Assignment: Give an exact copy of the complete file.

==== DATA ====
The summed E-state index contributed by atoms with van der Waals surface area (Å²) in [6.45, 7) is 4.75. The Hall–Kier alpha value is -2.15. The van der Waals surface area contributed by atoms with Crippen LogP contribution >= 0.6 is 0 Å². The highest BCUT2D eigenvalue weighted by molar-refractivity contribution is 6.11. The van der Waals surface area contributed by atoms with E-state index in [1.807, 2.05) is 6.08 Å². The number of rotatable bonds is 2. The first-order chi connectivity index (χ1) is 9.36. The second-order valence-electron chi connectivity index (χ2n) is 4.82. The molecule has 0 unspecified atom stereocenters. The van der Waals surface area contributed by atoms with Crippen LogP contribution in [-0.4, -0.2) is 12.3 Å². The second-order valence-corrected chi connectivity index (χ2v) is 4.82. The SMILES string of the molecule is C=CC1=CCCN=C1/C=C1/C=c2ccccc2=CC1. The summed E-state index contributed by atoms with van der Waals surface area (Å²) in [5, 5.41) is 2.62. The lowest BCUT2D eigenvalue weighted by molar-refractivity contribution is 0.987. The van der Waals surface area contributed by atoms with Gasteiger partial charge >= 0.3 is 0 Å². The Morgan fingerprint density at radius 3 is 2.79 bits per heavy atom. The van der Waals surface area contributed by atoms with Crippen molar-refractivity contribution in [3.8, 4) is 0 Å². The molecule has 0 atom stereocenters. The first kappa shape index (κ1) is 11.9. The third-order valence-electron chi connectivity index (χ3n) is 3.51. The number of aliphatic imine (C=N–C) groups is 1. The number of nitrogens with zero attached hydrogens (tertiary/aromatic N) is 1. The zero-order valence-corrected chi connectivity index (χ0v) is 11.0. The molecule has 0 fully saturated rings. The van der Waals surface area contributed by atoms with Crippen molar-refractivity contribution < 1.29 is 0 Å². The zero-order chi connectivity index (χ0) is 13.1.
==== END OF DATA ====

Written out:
The summed E-state index contributed by atoms with van der Waals surface area (Å²) in [6.45, 7) is 4.75. The Hall–Kier alpha value is -2.15. The van der Waals surface area contributed by atoms with Crippen LogP contribution >= 0.6 is 0 Å². The highest BCUT2D eigenvalue weighted by molar-refractivity contribution is 6.11. The van der Waals surface area contributed by atoms with E-state index in [1.807, 2.05) is 6.08 Å². The number of rotatable bonds is 2. The first-order chi connectivity index (χ1) is 9.36. The second-order valence-electron chi connectivity index (χ2n) is 4.82. The molecule has 0 unspecified atom stereocenters. The van der Waals surface area contributed by atoms with Crippen LogP contribution in [-0.4, -0.2) is 12.3 Å². The second-order valence-corrected chi connectivity index (χ2v) is 4.82. The SMILES string of the molecule is C=CC1=CCCN=C1/C=C1/C=c2ccccc2=CC1. The summed E-state index contributed by atoms with van der Waals surface area (Å²) in [5, 5.41) is 2.62. The lowest BCUT2D eigenvalue weighted by molar-refractivity contribution is 0.987. The van der Waals surface area contributed by atoms with Gasteiger partial charge >= 0.3 is 0 Å². The Morgan fingerprint density at radius 3 is 2.79 bits per heavy atom. The van der Waals surface area contributed by atoms with Crippen molar-refractivity contribution in [3.8, 4) is 0 Å². The molecule has 0 atom stereocenters. The first kappa shape index (κ1) is 11.9. The third-order valence-electron chi connectivity index (χ3n) is 3.51. The number of aliphatic imine (C=N–C) groups is 1. The number of nitrogens with zero attached hydrogens (tertiary/aromatic N) is 1. The zero-order valence-corrected chi connectivity index (χ0v) is 11.0. The molecule has 0 fully saturated rings. The van der Waals surface area contributed by atoms with Crippen molar-refractivity contribution < 1.29 is 0 Å². The zero-order chi connectivity index (χ0) is 13.1.